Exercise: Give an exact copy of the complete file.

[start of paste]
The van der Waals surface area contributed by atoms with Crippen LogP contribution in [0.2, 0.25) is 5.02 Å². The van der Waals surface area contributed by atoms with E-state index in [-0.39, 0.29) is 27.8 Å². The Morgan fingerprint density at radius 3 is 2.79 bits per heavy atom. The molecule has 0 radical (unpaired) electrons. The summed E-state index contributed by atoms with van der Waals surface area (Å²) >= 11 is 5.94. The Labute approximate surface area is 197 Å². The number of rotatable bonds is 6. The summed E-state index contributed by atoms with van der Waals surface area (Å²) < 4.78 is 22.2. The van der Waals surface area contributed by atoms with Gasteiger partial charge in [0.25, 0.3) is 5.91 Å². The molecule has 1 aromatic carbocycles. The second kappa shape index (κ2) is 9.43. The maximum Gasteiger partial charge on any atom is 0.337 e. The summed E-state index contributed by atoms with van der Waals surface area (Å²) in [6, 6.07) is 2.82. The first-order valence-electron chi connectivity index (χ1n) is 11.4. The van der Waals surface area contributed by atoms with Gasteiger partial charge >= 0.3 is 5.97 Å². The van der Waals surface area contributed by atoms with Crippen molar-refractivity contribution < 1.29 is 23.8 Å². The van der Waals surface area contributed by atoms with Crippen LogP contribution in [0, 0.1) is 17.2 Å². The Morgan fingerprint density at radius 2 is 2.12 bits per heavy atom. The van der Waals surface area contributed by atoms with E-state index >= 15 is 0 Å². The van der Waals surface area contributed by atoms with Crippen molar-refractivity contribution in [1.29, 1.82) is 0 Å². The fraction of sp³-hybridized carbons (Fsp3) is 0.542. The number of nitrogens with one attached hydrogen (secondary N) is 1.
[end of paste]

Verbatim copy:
The van der Waals surface area contributed by atoms with Crippen LogP contribution in [0.2, 0.25) is 5.02 Å². The van der Waals surface area contributed by atoms with E-state index in [-0.39, 0.29) is 27.8 Å². The Morgan fingerprint density at radius 3 is 2.79 bits per heavy atom. The molecule has 0 radical (unpaired) electrons. The summed E-state index contributed by atoms with van der Waals surface area (Å²) >= 11 is 5.94. The Labute approximate surface area is 197 Å². The number of rotatable bonds is 6. The summed E-state index contributed by atoms with van der Waals surface area (Å²) < 4.78 is 22.2. The van der Waals surface area contributed by atoms with Gasteiger partial charge in [0.25, 0.3) is 5.91 Å². The molecule has 1 aromatic carbocycles. The second kappa shape index (κ2) is 9.43. The maximum Gasteiger partial charge on any atom is 0.337 e. The summed E-state index contributed by atoms with van der Waals surface area (Å²) in [6, 6.07) is 2.82. The first-order valence-electron chi connectivity index (χ1n) is 11.4. The van der Waals surface area contributed by atoms with Gasteiger partial charge >= 0.3 is 5.97 Å². The van der Waals surface area contributed by atoms with Crippen molar-refractivity contribution < 1.29 is 23.8 Å². The van der Waals surface area contributed by atoms with Crippen LogP contribution in [0, 0.1) is 17.2 Å². The Morgan fingerprint density at radius 2 is 2.12 bits per heavy atom. The van der Waals surface area contributed by atoms with E-state index >= 15 is 0 Å². The van der Waals surface area contributed by atoms with Crippen molar-refractivity contribution in [1.29, 1.82) is 0 Å². The fraction of sp³-hybridized carbons (Fsp3) is 0.542. The number of nitrogens with one attached hydrogen (secondary N) is 1.